Saturday, April 29, 2006

The Tower of History

"As civilized human beings, we are the inheritors, neither of an inquiry about ourselves and the world, nor of an accumulating body of information, but of a conversation, begun in the primeval forests and extended and made more articulate in the course of centuries. It is a conversation which goes on both in public and within each of ourselves. Of course there is argument and inquiry and information, but wherever these are profitable they are to be recognized as passages in this conversation, and perhaps they are not the most captivating of the passages. It is the ability to participate in this conversation, and not the ability to reason cogently, to make discoveries about the world, or to contrive a better world, which distinguishes the human being from the animal and the civilized man from the barbarian."

- Michael Oakeshott, quoted by Russell Baker in the New York Review of Books

It occurs to me this morning (see how much you can get done if you don't waste time shaving?) that History is the true Tower of Babel. Once, perhaps, there was purpose to it; once we built story upon story hoping to pierce the very vault of heaven [1]. But now we know that the future is a sky we shall never touch, and History has become just a place we live in.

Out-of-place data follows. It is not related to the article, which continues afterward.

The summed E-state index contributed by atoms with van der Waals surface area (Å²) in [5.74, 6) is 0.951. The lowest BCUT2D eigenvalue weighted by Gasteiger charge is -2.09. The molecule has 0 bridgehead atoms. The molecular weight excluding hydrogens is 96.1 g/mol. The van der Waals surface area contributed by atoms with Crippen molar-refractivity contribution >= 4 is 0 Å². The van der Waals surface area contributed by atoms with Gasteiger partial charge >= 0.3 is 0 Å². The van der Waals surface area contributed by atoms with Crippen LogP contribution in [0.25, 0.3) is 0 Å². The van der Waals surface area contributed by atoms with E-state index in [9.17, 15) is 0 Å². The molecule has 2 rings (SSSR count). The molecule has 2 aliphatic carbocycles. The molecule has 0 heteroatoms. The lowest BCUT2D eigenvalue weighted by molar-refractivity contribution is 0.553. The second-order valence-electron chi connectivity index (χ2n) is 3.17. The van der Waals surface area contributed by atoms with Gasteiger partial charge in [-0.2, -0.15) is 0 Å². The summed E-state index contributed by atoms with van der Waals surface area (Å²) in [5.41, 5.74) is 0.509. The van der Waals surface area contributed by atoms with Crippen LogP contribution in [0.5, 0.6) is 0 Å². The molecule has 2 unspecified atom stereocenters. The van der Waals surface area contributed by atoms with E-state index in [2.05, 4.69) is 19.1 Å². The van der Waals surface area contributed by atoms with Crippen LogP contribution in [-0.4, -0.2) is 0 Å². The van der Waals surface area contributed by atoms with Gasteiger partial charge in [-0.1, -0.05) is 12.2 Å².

Age upon age, floor upon floor, men speak their different tongues [2], live out their crowded, ordinary lives. Real estate is expensive here - it's not easy to get a place - so you would think the conversation between those who did make it would be truly sublime. But it is not so. In truth, History resembles nothing more than an after-event cocktail party, the kind where everyone who's anyone is invited, and no one is quite sure who the host is. Everywhere you look people laugh and quarrel, swap anecdotes and recipes, check out each other's clothes and gadgets. Someone is always standing in the corner, sulking. Someone else is rapping on his glass with a fork, trying desperately to get everyone's attention so he can make his big speech. Someone is shouting into the deaf old woman's ear, asking her if there's anything else she needs. The intense, glowering young man has finally decided to make his move. The girl in white recognises this, and is afraid.